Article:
Stop the presses, another person thinks Antonio Brown is good.
I think we have all accepted by now that the accolades for the Pittsburgh Steelers wide receiver are going to follow him throughout the remainder of his career, and probably after as well. He is certainly on a pace to make it into the Hall of Fame someday—that is where players who do things others have never done tend to wind up.
The latest ‘honor’ headed in the All-Pro’s direction comes from Pro Football Focus, which named him their top wide receiver for the 2017 season. While the website’s recognition doesn’t actually mean anything—it’s not going to be included in his biography in Canton or anything—it is yet another example of how universal the belief is that he is at the top of the sport.
Cam Mellor writes in the article about Brown that “smaller-framed, shiftier wide receivers who can create even the slightest separation are the new prototype at wide receiver, and no one epitomizes this more than Pittsburgh Steelers WR Antonio Brown”.
Brown graded out higher by a fair margin than any other wide receiver in the NFL in the site’s rankings, beating out Julio Jones, in spite of the fact that he missed the final two and a half games of the regular season due to a calf injury, only to come back and have a big playoff game.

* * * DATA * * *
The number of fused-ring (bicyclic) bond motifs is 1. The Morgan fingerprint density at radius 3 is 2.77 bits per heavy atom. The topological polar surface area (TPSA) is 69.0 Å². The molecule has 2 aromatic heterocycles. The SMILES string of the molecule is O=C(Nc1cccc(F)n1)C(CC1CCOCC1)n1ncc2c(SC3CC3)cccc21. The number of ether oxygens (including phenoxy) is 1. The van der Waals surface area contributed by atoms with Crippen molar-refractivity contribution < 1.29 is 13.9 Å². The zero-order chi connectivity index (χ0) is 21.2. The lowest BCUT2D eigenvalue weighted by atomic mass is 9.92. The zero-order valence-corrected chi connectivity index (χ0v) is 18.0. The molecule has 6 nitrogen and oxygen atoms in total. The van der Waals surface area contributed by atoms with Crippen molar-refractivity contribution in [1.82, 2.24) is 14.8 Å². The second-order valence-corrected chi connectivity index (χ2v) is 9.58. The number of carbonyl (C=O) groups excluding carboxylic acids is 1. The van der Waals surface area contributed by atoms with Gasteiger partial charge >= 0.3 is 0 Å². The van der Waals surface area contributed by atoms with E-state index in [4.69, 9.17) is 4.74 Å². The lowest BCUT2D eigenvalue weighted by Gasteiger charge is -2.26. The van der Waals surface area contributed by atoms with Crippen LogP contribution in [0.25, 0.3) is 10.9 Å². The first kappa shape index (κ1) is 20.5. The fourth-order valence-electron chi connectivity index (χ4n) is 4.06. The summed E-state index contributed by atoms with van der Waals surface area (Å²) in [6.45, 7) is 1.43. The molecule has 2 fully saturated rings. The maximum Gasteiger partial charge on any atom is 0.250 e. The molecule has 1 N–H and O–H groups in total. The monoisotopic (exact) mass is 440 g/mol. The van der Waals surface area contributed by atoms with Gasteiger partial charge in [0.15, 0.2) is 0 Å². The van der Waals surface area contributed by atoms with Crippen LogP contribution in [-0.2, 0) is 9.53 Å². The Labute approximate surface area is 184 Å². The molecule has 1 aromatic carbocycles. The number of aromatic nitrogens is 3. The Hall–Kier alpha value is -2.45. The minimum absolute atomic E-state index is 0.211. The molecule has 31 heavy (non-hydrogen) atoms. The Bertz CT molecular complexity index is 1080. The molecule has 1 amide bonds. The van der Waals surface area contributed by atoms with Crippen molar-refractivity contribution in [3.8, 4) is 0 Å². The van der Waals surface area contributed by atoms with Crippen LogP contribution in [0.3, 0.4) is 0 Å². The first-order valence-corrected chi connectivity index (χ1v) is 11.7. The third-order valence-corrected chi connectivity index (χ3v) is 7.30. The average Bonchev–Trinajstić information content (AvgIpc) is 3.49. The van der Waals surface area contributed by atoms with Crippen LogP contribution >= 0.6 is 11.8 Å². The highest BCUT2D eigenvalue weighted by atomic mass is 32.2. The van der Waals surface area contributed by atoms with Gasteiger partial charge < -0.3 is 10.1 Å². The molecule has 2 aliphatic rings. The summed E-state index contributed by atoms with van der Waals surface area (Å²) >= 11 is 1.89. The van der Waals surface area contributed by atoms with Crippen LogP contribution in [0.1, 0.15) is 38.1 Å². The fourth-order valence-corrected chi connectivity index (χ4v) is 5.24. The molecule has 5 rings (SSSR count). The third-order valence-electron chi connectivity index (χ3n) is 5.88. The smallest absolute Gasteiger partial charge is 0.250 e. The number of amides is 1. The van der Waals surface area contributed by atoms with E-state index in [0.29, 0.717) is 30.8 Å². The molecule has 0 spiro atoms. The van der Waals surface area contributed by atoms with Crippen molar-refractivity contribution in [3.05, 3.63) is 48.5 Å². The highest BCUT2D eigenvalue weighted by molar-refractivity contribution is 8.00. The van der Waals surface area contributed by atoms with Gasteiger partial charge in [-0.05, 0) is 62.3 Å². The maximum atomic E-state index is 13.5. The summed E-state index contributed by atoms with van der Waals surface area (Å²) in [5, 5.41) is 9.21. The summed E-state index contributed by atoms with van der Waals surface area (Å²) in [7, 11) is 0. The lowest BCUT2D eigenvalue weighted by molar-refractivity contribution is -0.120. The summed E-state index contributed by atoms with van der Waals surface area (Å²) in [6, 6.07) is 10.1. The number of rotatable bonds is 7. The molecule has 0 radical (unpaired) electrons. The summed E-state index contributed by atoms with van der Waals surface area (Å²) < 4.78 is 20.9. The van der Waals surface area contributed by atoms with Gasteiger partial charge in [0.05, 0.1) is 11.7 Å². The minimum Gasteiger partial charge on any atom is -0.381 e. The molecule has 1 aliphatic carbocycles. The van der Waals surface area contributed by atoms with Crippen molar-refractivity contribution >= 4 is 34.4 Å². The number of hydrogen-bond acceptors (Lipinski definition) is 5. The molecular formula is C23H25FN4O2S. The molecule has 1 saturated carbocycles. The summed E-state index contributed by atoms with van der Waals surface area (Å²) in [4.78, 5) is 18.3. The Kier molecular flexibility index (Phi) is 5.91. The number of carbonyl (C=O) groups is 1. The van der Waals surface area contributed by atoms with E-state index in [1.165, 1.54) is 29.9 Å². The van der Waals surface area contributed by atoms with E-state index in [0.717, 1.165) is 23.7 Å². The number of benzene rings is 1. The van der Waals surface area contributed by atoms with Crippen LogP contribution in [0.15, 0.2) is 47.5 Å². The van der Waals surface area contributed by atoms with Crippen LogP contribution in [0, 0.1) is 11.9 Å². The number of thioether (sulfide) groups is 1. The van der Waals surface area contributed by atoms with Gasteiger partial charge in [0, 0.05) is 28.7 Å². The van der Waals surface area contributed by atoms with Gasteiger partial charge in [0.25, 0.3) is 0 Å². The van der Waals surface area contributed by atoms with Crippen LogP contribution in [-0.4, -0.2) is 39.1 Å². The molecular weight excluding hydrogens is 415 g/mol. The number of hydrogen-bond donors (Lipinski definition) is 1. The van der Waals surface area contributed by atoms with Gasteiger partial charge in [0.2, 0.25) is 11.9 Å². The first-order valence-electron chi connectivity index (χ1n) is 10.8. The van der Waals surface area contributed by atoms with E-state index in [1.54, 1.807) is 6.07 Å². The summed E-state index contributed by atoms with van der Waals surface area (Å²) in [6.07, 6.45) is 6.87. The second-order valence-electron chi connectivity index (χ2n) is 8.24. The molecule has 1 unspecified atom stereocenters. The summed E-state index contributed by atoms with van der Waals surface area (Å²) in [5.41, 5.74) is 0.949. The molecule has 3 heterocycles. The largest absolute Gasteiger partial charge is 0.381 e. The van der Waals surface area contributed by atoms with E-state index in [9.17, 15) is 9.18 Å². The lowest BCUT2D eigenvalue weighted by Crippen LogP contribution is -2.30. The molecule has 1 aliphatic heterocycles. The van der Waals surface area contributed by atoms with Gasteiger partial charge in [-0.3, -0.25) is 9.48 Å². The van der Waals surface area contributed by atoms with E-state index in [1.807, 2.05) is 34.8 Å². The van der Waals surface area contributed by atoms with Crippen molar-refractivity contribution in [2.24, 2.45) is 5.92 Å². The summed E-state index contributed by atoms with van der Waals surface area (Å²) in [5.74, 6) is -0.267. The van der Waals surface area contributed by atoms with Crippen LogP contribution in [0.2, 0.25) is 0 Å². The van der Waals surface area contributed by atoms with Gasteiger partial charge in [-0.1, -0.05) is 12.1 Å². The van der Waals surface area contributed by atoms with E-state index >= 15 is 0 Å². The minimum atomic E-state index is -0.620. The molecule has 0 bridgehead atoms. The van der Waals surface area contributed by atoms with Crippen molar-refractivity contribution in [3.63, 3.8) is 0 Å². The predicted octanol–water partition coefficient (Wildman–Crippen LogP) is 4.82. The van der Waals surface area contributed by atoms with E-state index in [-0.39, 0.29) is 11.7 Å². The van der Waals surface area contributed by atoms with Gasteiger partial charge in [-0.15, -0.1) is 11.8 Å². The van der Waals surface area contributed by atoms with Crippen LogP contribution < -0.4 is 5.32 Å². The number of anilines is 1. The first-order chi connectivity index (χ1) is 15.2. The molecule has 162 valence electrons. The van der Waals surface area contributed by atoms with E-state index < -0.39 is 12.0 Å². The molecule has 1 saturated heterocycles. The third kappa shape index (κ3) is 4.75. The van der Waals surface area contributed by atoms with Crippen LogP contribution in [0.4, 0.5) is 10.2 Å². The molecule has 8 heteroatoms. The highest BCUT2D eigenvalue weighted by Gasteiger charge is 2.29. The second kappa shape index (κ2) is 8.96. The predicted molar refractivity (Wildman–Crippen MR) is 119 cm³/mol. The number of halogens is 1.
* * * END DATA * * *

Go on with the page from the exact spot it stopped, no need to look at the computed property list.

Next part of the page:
He can win all over the field — he caught a touchdown pass from four different alignments on offense”, Mellor wrote. “The variation and utilization of Brown in the Steelers’ offense is arguably what makes him so difficult to defend, but in the simplest of terms, Pittsburgh allows Brown to be his versatile, athletic self to exploit potential mismatches all across the field”.
That might not sit well with those who argue that the Steelers are simply all about the talent of their players and that that talent is being held back by incompetence among the coaches. But there is certainly some truth to the fact that some of Brown’s success is aided by how the Steelers deploy him in varied situations.
While noting that he aligned in 10 different spots and caught passes from eight of them during the season, Mellor writes that he also received at least two targets while running 11 different routes during the year, and that his passer rating “dwarfed the NFL average” on the majority of those routes.
That includes a 115.3 passer rating when targeted on go routes, targeted 31 times for 392 yards and five touchdowns.
The author also wisely points out that Brown’s greatness is not limited just to what he does, but when he does it. Highlighted was the game against the Green Bay Packers, during which he made multiple improbable grabs in key situations—and injured his toe in the process.